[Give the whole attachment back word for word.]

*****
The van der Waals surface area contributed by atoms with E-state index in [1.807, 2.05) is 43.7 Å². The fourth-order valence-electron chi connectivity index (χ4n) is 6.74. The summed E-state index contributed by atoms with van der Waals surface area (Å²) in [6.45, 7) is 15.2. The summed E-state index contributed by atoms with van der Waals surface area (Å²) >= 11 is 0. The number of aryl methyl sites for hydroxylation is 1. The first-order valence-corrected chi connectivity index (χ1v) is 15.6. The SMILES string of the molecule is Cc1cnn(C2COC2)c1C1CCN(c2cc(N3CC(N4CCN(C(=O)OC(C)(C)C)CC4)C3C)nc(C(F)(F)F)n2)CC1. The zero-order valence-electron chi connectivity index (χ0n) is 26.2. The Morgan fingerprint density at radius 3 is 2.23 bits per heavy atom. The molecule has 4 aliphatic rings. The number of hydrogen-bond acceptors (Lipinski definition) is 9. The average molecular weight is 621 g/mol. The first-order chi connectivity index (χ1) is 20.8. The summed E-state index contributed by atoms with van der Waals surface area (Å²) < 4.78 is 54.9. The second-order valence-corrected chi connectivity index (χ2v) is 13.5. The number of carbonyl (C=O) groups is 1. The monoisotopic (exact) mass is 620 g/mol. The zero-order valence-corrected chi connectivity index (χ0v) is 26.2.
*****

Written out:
The van der Waals surface area contributed by atoms with E-state index in [1.807, 2.05) is 43.7 Å². The fourth-order valence-electron chi connectivity index (χ4n) is 6.74. The summed E-state index contributed by atoms with van der Waals surface area (Å²) in [6.45, 7) is 15.2. The summed E-state index contributed by atoms with van der Waals surface area (Å²) >= 11 is 0. The number of aryl methyl sites for hydroxylation is 1. The first-order valence-corrected chi connectivity index (χ1v) is 15.6. The SMILES string of the molecule is Cc1cnn(C2COC2)c1C1CCN(c2cc(N3CC(N4CCN(C(=O)OC(C)(C)C)CC4)C3C)nc(C(F)(F)F)n2)CC1. The zero-order valence-electron chi connectivity index (χ0n) is 26.2. The Morgan fingerprint density at radius 3 is 2.23 bits per heavy atom. The molecule has 4 aliphatic rings. The number of hydrogen-bond acceptors (Lipinski definition) is 9. The average molecular weight is 621 g/mol. The first-order chi connectivity index (χ1) is 20.8. The summed E-state index contributed by atoms with van der Waals surface area (Å²) < 4.78 is 54.9. The second-order valence-corrected chi connectivity index (χ2v) is 13.5. The number of carbonyl (C=O) groups is 1. The monoisotopic (exact) mass is 620 g/mol. The zero-order valence-corrected chi connectivity index (χ0v) is 26.2.